skip navigation

PUBLICATIONS

Register for Latest Research

Stay Informed
Register with NCJRS to receive NCJRS's biweekly e-newsletter JUSTINFO and additional periodic emails from NCJRS and the NCJRS federal sponsors that highlight the latest research published or sponsored by the Office of Justice Programs.

NCJRS Abstract

The document referenced below is part of the NCJRS Virtual Library collection. To conduct further searches of the collection, visit the Virtual Library. See the Obtain Documents page for direction on how to access resources online, via mail, through interlibrary loans, or in a local library.

 

NCJ Number: 156446 Find in a Library
Title: Like Taking Candy: Why Does Repeat Victimization Occur?
Journal: British Journal of Criminology  Volume:35  Issue:3  Dated:(Summer 1995)  Pages:384-399
Author(s): G Farrell; C Phillips; K Pease
Date Published: 1995
Page Count: 16
Type: Issue Overview
Format: Article
Language: English
Country: United Kingdom
Annotation: This paper argues that repeating a crime against the same victim can be seen as a rational choice on the part of the offender.
Abstract: Research into the extent and policy implications of repeat victimization has outpaced understanding of why it occurs. The authors attempt to illustrate why and when repeat victimization of the same individual can be regarded as a rational choice by the offender. They address specific crime types, from the obvious repeat crimes such as domestic violence, racial attacks, and child abuse, to the less obvious such as war crime and burglary. They also suggest advantages to the offender of repeat offending against the same target. Reasons for repeat victimization are sought in terms of risk heterogeneity predating a first offense, and state-dependence, whereby a first offense makes a subsequent victimization more likely. The authors include a speculative typology of crime types inviting repetition of one kind or another, and suggestions for further research. Footnotes, references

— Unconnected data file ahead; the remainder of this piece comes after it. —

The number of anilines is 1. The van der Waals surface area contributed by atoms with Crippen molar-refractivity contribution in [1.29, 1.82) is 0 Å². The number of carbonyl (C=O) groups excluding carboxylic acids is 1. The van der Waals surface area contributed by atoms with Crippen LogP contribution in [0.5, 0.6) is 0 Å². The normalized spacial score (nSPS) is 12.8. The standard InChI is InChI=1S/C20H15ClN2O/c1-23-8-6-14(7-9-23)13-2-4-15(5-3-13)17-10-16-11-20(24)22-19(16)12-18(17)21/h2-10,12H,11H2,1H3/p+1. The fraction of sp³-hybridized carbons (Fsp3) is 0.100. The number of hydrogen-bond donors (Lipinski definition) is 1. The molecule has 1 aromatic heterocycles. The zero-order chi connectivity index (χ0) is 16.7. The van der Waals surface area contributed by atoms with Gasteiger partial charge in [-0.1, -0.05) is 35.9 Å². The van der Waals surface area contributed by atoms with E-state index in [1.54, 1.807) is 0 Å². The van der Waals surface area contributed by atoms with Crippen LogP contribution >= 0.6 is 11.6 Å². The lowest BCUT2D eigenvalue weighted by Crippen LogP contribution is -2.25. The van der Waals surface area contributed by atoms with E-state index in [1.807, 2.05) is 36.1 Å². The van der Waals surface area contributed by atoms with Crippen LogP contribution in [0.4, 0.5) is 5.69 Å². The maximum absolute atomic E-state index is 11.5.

Main Term(s): Victims of Crime
Index Term(s): Burglary; Child abuse; Criminology; Domestic assault; Offenses; Policy analysis; Racially motivated violence; Theory; Victim-offender relationships; Victimology
To cite this abstract, use the following link:
http://www.ncjrs.gov/App/publications/abstract.aspx?ID=156446

*A link to the full-text document is provided whenever possible. For documents not available online, a link to the publisher's website is provided. Tell us how you use the NCJRS Library and Abstracts Database - send us your feedback.